4 Tips for Managing Passwords
For nearly as long as there have been computers, IT managers have depended on passwords for user-authentication. And for as long as there have been human beings held accountable for remembering passwords, there have been help-desk calls to have them reset.
Although password-related calls are a mainstay of help-desk support, there are steps that can be taken to reduce their number. Here are four tips that can help make support for passwords an unusual call instead of the norm:
1. Train users to choose the same password for several applications. One of the most common complaints that help desks receive regarding passwords is that there are simply too many to remember. One helpful solution is to make passwords the same whenever possible. For example, if a user is allowed to set his or her own password for both mainframe login and operating system login, he or she should use the same password for each function. Also, though applications may not require passwords to be reset on a specified schedule (for example, 90 days or 180 days), most applications allow users to change passwords on demand. So keep things simple by having the user reset all passwords on the day the first one expires.
2. Consider a biometric/password-management solution. For a slightly higher price, many portable computers come equipped with built-in fingerprint scanners, which offers an additional physical layer of security. Many portable computers also come bundled with powerful password-management software that allows virtually all passwords to be associated with the user’s fingerprints. Then the only thing required to log in is a simple swipe of the finger.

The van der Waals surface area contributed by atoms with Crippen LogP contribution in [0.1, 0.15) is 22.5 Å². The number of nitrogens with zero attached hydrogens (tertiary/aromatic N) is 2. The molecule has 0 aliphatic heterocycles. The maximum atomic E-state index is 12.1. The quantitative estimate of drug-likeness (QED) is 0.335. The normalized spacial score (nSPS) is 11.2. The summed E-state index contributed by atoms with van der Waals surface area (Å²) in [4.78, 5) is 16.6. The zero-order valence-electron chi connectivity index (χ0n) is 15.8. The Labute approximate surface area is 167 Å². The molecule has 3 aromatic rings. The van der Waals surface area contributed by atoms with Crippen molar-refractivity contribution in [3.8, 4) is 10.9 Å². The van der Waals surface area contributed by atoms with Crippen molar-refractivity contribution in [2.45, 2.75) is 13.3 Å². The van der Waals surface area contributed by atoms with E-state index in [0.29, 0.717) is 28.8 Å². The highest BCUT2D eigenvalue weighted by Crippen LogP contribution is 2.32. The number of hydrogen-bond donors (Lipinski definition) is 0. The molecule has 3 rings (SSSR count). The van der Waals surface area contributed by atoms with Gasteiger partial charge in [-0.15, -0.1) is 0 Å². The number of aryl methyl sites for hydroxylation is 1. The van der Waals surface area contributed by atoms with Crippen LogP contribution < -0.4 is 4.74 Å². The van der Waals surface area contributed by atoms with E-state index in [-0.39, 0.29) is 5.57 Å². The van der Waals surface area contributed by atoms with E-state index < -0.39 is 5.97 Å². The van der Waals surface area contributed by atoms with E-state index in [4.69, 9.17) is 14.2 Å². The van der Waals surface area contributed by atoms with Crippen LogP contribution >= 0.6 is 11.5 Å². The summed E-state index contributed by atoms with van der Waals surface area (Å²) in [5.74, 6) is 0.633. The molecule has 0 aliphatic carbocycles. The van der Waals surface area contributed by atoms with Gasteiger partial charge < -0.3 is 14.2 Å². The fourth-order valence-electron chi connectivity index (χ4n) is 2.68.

3. Help your users create “cheat sheets.” One of the handiest (but least elegant) solutions for users who have trouble remembering their passwords is to create a cheat sheet — a simple password-protected document or spreadsheet that contains a list of all the user’s applications and their respective passwords. Users can even name the spreadsheet something innocuous, like “Book1” or “Holiday Schedule” to add a layer of security through obscurity for snooping eyes. The obvious advantage of this is that all of the user’s passwords are readily stored in one place, with a single password needed to read the document.
4. Reduce password-strength requirements. While mandating eight-character alphanumeric passwords that reset every 30 days may provide above average security, it might also result in an increased number of support calls to your help desk. You may want to consider a less aggressive approach that balances security and functionality. If, in fact, your security needs demand more complex passwords, consider setting them to expire after 90 days or 180 days instead of 30. Or, if you are in a small office environment where security risks are more limited, think about requiring simpler passwords with lower reset intervals. Remember that simple passwords are easy to remember. There is always an argument to be made for security, but one must be mindful that more security often means more support.